2. Will you have a conversation about the distinction between law and legislation?

                Do you think the Nolan Chart has merit or do you stick to a linear, right left, paradigm?

                Lets have these conversations. But you’re married to lc and his idiocy.

                Why is that moron your leader?

            2. Know what Nardz, you’re right. I want to have conversations based upon principles instead of TRUMP IS AWESOME but I’m the weirdo. You’re right. I’m broken. I don’t worship Dear Leader. So yeah. And since you’re so fond of violence upon people who disagree with, you , go to North Korea. Oh crap. Wrong cult of personality. Good tune.

              1. Really? Living Colour. whatevz

                1. You citing principles is rich. Kavanaugh ring a bell?

      2. Oh, and congrats on learning some html tags. I thought it was beyond your meager intelligence. Good job.

    3. Can you point to actual data to prove your theory? I point to inflation data on every thread tariffs are brought up. There is no signal. I can point to many analysts, including Krugman, who have admitted the costs on tariffs have cause supply shifts or companies to absorb excess costs from their profits. Consumers have not seen supply shortage or cost shock. Why can the companies absorb costs? Because they still have more profit margin based on decreased regulation and subsidies from the Chinese government. Every regulation the feds put out on goods generated here is the same as a tariff on a foreign manufacturer. Yet I never see you dummies discuss US regulatory theory on these threads. Long story short…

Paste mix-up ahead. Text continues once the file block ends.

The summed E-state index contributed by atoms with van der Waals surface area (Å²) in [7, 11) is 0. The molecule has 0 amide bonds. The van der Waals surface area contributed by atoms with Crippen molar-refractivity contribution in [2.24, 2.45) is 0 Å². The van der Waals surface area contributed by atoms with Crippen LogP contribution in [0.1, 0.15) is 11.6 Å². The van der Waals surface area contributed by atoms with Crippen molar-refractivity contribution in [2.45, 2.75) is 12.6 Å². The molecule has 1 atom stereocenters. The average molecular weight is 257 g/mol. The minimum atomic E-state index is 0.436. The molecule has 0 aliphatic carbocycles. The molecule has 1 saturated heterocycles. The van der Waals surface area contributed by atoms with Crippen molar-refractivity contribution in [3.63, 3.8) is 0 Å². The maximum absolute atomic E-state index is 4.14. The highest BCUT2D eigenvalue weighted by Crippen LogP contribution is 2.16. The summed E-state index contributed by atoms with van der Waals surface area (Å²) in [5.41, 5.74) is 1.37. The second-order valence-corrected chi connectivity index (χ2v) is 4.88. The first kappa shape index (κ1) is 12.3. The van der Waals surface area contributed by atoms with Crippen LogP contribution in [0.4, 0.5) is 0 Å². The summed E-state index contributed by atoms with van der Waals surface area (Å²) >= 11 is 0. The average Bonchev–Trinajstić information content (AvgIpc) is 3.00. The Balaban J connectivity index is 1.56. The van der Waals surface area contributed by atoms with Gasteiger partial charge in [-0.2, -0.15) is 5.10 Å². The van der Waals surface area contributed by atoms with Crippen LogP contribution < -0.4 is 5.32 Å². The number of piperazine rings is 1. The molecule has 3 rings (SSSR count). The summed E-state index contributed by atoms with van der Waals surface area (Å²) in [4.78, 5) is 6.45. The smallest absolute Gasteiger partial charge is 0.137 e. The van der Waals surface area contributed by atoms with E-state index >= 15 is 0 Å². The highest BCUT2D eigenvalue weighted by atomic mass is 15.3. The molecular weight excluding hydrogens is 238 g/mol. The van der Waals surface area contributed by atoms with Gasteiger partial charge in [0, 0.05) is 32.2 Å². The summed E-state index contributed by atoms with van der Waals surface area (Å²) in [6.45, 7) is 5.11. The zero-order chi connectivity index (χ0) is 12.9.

There is no cost signal in inflation data. Sometimes, well most of the time in economics, theory is wrong in some instances.

      1. He is a fan of libertarian scholars. Obviously he has no place on a libertarian blog. Real world people know that libertarians are mere children, awaiting a Republican to set them straight.

        Thank you.

        1. No, libertarians are socialists who can’t accept that their open borders failed spectacularly or that their “free” trade with hostile mercantilists didn’t result in optimal free market outcomes. Keep telling yourself that moving critical supply chains to China was a great idea; I’m sure there’s a pony somewhere under all of that shit.

    4. Now do income taxes. Tell me which is better (more efficient) consumption taxes or income taxes. You should be boned up on the theory and empirical evidence given your nick selection.

Please to post comments

Comments are closed.